11 September 2019

Sculpture Bermagui, on now - fusing art and environment

| Lisa Herbert
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Terra Nullius By David Doyle. Photo: Lisa Herbert.

Terra Nullius By David Doyle. Photo: Lisa Herbert.

Sculpture Bermagui is pulling crowds to the picturesque seaside town as art and environment fuse in a feast for the eyes.

Sculpture President Paul Payten says the event is rated as one of South East NSW’s top five flagship events, and aims to present “art for the community, to excite and stimulate locals and visitors.”

People travelled from Sydney, Canberra, Melbourne, Bathurst and even Japan (via Italy) to attend Friday night’s stellar opening event, hosted by actor Patrick Dickson.

The large crowd moved in and around the Bermagui Community Centre which is HQ for the indoor sculptures. Pieces from renowned and emerging artists prompting lively discussion. Both local and national artists feature, with the first international entry from Japanese artist Ko Yamazaki, who used the medium of marble.

Recycling and the environment feature in many of this year’s works, “demonstrating how artists lead the world in presenting alternatives in imaginative and sometimes quirky ways,” Mr Payten says.

Mr Payten awarded the $7,000 Sculpture Bermagui Prize to Simon Anderson for his large, shimmering whale shark sculpture “Gypsy of the Sea” a striking feature of the large outdoor sculptures on the Bermagui Headland.

South East Arts (SEA) board member Shanna Provost announced the SEA Achievement Award. Ms Provost and co-judge Helen O’Neil were looking for an artist who exhibited the enormous courage to enter the competition, originality, creativity, skill, design, and an ability to express the chosen idea. Their winner is Heimo Heino for his beautiful hanging piece, made from reclaimed spoons – H2O.

Nick Stanks presented the Canberra School of Art Residency Prize to young sculptor Portia Terlich for her striking, resolved sculpture Stepping Forward, an expression and celebration of women “stepping forward to move beyond their lives’ shadow.”

The Philip Cox Family Acquisitive Prize went to David Doyle for his intriguing work Terra Nullius, “an empty land, the past, in which no one alive was there.”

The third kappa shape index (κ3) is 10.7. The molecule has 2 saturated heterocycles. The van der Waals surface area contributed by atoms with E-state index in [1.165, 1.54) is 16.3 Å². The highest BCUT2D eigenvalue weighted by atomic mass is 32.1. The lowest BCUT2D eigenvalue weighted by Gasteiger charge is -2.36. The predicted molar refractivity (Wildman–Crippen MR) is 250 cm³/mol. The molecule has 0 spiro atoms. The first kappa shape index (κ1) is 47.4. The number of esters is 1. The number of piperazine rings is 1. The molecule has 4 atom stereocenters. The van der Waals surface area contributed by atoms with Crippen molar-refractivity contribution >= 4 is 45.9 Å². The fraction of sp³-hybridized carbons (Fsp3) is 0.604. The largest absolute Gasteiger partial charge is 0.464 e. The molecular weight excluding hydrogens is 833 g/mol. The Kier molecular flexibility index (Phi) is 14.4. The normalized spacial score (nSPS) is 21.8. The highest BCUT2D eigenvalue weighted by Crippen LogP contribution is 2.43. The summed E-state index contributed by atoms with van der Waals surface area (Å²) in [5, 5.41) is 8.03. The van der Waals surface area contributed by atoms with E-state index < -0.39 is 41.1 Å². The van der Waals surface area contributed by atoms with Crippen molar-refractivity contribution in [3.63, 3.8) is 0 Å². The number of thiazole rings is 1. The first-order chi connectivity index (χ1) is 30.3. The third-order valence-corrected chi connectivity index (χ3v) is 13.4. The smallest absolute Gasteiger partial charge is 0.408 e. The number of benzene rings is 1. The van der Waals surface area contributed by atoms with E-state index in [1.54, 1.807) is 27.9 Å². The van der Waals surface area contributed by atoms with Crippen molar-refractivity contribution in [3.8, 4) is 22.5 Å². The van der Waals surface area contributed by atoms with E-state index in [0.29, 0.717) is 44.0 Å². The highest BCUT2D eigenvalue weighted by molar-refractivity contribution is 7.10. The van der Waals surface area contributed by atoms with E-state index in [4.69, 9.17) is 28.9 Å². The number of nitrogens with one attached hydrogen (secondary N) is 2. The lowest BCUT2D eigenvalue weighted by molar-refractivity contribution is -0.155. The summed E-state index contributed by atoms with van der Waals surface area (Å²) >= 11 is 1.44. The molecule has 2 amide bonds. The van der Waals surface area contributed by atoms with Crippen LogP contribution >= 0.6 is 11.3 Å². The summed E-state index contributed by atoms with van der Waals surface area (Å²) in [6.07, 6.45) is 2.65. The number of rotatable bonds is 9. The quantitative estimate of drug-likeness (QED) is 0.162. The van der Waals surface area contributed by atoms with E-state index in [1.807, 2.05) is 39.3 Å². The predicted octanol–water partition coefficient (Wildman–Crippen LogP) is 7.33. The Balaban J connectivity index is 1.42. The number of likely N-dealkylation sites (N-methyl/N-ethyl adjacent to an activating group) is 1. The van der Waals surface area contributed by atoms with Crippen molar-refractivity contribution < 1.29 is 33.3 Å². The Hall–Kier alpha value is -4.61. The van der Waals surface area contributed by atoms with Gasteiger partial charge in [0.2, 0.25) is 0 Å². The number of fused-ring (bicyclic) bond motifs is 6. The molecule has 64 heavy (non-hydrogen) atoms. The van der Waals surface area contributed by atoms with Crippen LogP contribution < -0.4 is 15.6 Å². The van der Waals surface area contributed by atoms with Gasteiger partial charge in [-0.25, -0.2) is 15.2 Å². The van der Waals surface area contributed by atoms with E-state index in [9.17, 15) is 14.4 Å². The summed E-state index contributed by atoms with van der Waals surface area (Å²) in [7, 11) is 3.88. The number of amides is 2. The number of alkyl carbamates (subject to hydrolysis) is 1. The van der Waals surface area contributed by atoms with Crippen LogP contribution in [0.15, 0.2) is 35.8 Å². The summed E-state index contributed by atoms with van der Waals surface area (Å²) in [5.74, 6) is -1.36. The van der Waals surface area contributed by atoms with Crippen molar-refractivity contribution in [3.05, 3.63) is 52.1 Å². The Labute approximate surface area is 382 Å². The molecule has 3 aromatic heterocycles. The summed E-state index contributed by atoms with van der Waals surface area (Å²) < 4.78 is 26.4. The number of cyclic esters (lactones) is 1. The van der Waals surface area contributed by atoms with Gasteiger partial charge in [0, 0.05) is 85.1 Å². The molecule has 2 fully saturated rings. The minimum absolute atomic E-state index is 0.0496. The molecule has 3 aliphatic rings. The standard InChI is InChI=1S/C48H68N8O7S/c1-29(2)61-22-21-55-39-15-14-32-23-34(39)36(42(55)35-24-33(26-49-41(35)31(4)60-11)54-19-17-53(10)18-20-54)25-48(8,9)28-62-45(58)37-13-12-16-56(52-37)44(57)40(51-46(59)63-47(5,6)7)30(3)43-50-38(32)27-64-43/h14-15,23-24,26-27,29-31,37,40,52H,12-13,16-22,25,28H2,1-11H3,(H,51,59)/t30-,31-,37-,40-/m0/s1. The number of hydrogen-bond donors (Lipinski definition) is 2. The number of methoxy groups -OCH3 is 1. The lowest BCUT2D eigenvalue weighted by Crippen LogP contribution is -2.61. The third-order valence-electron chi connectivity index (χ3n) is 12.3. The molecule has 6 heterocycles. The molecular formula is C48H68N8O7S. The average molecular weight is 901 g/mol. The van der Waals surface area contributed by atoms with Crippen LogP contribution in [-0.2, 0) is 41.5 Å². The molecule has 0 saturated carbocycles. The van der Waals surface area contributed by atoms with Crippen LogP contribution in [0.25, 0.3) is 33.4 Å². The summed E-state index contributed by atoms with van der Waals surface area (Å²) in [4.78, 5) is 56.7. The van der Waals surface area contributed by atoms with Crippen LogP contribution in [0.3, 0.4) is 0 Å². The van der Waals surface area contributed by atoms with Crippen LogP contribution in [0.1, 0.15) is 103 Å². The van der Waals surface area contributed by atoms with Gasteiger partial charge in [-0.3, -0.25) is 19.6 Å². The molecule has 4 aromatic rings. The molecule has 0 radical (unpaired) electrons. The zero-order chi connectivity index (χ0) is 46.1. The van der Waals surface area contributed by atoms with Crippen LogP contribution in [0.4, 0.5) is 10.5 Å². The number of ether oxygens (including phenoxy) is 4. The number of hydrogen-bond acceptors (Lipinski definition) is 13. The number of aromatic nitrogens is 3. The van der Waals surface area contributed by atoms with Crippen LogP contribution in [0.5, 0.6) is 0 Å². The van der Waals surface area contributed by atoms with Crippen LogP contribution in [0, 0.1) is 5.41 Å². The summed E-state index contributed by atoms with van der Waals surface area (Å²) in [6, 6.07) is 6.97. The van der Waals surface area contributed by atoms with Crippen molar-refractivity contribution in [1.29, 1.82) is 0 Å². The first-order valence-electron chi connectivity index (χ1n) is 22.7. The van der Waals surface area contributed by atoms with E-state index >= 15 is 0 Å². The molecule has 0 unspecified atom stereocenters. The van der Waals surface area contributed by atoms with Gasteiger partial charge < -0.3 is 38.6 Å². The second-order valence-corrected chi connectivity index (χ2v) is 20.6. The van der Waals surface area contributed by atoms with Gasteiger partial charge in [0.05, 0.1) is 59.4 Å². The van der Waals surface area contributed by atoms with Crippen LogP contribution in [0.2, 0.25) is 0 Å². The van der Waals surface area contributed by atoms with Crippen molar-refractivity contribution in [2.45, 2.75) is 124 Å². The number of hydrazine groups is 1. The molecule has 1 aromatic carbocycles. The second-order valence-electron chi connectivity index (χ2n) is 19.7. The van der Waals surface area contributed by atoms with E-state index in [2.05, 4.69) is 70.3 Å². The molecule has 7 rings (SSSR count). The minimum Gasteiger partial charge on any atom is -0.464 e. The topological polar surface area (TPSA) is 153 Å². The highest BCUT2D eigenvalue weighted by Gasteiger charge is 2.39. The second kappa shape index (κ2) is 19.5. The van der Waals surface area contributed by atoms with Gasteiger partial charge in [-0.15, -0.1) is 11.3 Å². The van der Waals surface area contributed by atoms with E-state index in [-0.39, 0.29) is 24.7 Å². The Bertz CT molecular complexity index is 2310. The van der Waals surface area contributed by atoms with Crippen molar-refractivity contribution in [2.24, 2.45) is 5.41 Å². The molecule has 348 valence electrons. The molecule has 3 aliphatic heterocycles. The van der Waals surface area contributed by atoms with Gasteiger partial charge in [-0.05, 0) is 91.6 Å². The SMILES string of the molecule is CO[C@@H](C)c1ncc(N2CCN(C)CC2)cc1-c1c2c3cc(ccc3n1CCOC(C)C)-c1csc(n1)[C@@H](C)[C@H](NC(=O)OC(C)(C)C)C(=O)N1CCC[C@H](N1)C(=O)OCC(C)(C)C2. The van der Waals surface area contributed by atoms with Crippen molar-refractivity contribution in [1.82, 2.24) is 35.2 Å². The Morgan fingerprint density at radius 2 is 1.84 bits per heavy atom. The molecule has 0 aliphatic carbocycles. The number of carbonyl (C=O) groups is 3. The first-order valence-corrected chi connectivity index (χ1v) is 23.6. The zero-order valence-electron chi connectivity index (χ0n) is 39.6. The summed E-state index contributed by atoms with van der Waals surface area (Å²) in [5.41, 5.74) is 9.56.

Local art lover and supporter Pauline Balos presented her Acquisitive Prize for Most Resolved Sculpture to Daryl Harbrow for Russell the Dog. And finally, Bega business owner and art champion Mal Barnes presented The Business Award for Sculpture to local artist Joy Georgeson for her ceramic works Fatal Attraction and Road Kill.

At the end of the opening night presentations, the lights were dimmed and an illuminated Dalek-like sculpture and its robotic voice encouraged all those gathered to join the ‘Trail of Light & Sound’.

Bega Valley Shire Library Programs and Partnerships Officer (and terrific bloke) Scott Baker had promised the Trail would be “a mini-Vivid in Bermagui!” and he didn’t disappoint.

The large group of sculpture fans was happy to be led along by red-light-sabre-wielding guides through the dark streets and parklands of Bermagui, stopping for interactive shop-front art, projections and short poetic films, glowing messages, intricate lighting, dance, virtual reality projections, and palm trees illuminated like fireworks – reminiscent of a Lorax’s garden.

Inclusive arts organisation Real Art Works from Lismore developed this highly successful partnership with Sculpture Bermagui and the Bega Valley Shire Library.

All masterminded by professional artists identifying as experiencing disability, the ‘Trail of Light & Sound’ was created over four days of workshops involving mentored local artists. Mr Baker says it has been “a fabulous opportunity for artists of all abilities to work with the nationally renowned Real Art Works.”

Scott Baker and other facilitators helped participants find the trail’s creative pathways by working with the skills that each artist brought.


On a personal note, I was extremely fortunate to have been accompanied by my own personal tour guide, the Tathra-based DJ and artist known as MystMach.

MystMach explained how he and his fellow artists enjoyed the whole experience and “all pooled and pulled together.”

Mr Baker explains, “Real Art Works came down with eleven crew and we had the same number of local crew, with support from four Tulgeen support workers, Council’s Community Development Officer Matthew Simpson, Rowena McConnell from the Regional Gallery, along with the support of the Bermagui Library staff Rachael Higginbotham and Willow Gordon, and Uniting’s Ability Links program.”

3 is a crowd by Rose Chaffey. Photo: Lisa Herbert.

3 is a crowd by Rose Chaffey. Photo: Lisa Herbert.

Sculpture Bermagui runs until March 17. For more info check the website.

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